Astronomers have obtained the most detailed radio image of hydrogen gas in a neighboring galaxy, revealing its structures with more precision than ever before.
Researchers have used the Australian Square Kilometre Array Pathfinder (ASKAP) to snap the most detailed radio-wave view to date of one of the Milky Way’s largest satellites, the Small Magellanic Cloud.
This dwarf galaxy, about 100 times smaller than the Milky Way and 200,000 light years from Earth, appears like a faint cloud in the Southern Hemisphere sky. Now, ASKAP shows the same view at radio wavelengths, a fiery amalgam of bright- and dark-red clumps, resembling a particularly unsettling sunset in Mordor. The different hues of red reveal the amount of hydrogen gas in each area, as measured by hydrogen’s emission at 21 centimeters (1420 MHz).
Hydrogen atoms are the building blocks that make up every galaxy — where hydrogen gas accumulates, new stars are born. But once they form, powerful stellar winds blast hydrogen atoms away, a process dramatically accelerated when the stars die in supernova explosions. So hydrogen gas can reveal more about a galaxy’s extended structures than stars or dust. Indeed, the image shows huge gaseous filaments stretching away from the dwarf’s edges, maybe being swept away as the galaxy moves through the Milky Way’s halo.
This new image is part of ASKAP’s early science, created using just 16 of the facility’s 36 identical 12-meter antennas. ASKAP is located in the remote Murchison Radio-astronomy Observatory in Western Australia, where it has much-needed radio silence. Although the telescope is not fully completed yet, all of the critical systems are operational. Project managers expect to complete construction in 2018.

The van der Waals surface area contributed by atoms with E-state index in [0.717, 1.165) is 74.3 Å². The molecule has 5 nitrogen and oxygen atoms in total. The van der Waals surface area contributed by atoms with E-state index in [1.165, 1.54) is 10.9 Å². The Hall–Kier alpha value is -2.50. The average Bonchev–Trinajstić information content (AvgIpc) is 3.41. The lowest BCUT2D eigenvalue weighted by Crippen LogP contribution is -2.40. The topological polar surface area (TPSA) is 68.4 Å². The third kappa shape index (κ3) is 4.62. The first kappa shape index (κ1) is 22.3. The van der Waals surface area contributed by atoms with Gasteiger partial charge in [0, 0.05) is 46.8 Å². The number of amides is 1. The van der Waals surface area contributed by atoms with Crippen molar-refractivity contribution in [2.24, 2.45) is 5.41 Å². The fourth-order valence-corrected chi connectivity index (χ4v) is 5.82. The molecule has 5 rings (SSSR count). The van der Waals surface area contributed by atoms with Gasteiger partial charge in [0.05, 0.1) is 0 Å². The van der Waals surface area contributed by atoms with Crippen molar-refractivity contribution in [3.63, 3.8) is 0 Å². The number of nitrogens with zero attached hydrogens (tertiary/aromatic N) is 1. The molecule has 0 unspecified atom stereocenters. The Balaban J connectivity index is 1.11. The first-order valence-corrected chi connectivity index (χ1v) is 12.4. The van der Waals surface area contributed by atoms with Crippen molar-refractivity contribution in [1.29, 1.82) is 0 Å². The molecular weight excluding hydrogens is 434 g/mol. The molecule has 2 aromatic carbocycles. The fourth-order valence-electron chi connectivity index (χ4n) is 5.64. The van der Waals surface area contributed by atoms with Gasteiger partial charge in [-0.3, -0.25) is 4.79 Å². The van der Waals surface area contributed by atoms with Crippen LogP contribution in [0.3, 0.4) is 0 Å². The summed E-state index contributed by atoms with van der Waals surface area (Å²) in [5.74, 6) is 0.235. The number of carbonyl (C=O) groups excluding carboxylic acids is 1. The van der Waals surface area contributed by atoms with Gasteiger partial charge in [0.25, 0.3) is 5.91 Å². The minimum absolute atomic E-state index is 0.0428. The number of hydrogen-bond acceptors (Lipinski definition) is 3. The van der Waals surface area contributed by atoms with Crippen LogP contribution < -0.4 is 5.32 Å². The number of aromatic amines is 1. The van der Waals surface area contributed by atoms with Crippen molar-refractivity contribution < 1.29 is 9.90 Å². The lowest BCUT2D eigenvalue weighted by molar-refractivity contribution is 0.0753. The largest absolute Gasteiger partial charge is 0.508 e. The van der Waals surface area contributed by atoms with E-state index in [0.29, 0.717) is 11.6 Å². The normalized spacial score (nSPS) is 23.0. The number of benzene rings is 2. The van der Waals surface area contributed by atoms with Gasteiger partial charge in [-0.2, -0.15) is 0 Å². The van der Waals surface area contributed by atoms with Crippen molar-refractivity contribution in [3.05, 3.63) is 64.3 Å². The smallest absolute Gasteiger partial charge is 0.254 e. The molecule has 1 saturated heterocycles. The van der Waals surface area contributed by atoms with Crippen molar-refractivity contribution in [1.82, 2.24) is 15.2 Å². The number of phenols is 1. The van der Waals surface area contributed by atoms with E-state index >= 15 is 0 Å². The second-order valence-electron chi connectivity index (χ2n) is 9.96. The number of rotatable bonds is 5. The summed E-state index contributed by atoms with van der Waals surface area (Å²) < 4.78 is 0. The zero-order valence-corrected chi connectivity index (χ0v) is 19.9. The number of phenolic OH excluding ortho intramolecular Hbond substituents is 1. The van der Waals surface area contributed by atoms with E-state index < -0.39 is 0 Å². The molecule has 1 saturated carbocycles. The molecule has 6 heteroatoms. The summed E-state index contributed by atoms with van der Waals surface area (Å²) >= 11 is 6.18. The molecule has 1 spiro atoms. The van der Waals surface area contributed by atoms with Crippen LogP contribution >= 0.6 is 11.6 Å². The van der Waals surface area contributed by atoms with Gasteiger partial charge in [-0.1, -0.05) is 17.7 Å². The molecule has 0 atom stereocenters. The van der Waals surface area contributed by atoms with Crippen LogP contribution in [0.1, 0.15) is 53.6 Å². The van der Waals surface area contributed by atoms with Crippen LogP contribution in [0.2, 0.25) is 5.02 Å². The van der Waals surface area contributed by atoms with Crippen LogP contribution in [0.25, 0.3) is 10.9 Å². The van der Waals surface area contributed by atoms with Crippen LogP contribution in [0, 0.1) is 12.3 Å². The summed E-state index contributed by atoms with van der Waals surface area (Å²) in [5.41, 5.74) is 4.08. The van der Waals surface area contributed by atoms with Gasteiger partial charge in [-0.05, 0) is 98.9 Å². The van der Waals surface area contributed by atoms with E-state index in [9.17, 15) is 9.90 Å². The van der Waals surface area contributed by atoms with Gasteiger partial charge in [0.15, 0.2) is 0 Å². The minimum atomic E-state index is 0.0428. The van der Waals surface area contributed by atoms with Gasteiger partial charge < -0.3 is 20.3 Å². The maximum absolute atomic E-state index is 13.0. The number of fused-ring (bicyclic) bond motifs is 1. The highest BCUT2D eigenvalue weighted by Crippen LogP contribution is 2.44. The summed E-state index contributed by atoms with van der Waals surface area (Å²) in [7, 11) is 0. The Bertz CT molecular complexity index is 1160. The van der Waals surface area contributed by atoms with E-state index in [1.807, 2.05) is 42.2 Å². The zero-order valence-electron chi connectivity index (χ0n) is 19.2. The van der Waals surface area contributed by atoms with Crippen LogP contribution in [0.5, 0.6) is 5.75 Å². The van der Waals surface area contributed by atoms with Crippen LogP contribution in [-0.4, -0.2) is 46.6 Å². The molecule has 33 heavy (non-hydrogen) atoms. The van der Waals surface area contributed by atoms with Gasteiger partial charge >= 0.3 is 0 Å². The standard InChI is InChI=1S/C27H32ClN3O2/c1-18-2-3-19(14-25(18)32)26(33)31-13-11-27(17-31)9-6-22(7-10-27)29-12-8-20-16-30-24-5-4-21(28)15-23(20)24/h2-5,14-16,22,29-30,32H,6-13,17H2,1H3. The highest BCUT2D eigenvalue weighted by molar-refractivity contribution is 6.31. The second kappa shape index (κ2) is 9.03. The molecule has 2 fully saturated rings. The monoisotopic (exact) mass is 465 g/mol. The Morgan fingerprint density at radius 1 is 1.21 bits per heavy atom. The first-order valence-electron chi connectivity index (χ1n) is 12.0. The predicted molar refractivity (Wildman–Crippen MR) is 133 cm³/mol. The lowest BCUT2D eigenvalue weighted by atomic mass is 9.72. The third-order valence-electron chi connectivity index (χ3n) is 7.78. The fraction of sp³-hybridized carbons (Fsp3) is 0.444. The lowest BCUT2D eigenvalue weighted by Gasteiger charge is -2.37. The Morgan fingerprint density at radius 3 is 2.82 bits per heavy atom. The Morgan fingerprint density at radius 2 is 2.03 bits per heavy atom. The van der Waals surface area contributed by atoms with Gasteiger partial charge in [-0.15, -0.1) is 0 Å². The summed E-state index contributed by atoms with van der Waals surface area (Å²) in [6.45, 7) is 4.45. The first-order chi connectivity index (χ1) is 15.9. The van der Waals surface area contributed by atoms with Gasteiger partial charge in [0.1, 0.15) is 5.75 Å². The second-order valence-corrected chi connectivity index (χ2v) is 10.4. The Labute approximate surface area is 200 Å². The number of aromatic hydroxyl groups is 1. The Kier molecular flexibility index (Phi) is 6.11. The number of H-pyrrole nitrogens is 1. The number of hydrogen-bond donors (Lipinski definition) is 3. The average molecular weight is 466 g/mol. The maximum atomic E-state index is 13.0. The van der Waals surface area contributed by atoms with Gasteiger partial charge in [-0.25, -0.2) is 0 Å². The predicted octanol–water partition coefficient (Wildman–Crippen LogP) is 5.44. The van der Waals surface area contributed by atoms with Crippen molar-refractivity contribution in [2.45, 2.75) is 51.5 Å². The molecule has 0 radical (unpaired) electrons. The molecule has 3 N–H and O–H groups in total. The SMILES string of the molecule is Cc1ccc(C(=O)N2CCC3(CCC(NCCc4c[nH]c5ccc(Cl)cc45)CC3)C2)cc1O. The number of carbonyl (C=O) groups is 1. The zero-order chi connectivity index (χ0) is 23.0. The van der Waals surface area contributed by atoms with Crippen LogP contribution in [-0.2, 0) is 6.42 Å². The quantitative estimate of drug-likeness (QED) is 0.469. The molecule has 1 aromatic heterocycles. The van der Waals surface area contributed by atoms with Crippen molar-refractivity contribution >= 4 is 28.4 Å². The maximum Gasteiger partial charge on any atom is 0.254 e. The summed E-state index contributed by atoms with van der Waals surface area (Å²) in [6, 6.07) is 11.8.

Yet even the partial array results in an image three times sharper than the previous best image of hydrogen gas in the Small Magellanic Cloud, obtained with the Australia Telescope Compact Array. The ASKAP image also has higher sensitivity, showing weak features that were previously unseen, and covers a larger area, allowing researchers to study the galaxy’s interaction with its surroundings.
Designed as a survey telescope, ASKAP is fast — it only needed 33 hours of observing time over three nights to capture the new galactic portrait. The previous best image of our galactic neighbor required eight nights, during which astronomers had to aim the telescope toward hundreds of separate points across the galaxy to obtain the whole picture.
“The area shown in the image is about 100 times the area on the sky of the full Moon,” says Naomi McClure-Griffiths (Australian National University). “With ASKAP, we get that in a single frame.” In comparison, the Jansky Very Large Array in New Mexico would need to observe more than 500 separate frames to cover the same area.
ASKAP is poised to carry out cutting-edge research, with nine big survey projects in already the works. It’s also a testbed for technology that will be implemented in the Square Kilometre Array (SKA). This $1.8 billion international endeavor aims to build the world’s largest radio telescope by installing more than 2,000 antennas with a combined collection surface of more than one square kilometer, split between two locations in Australia and South Africa.
When finally completed — no earlier than 2020 — astronomers expect SKA to tackle important science goals. SKA will help astronomers find out how the first stars and black holes form, understand galaxy evolution, and search for organic molecules in space. SKA will even listen for artificial extraterrestrial radio signals, if there are any.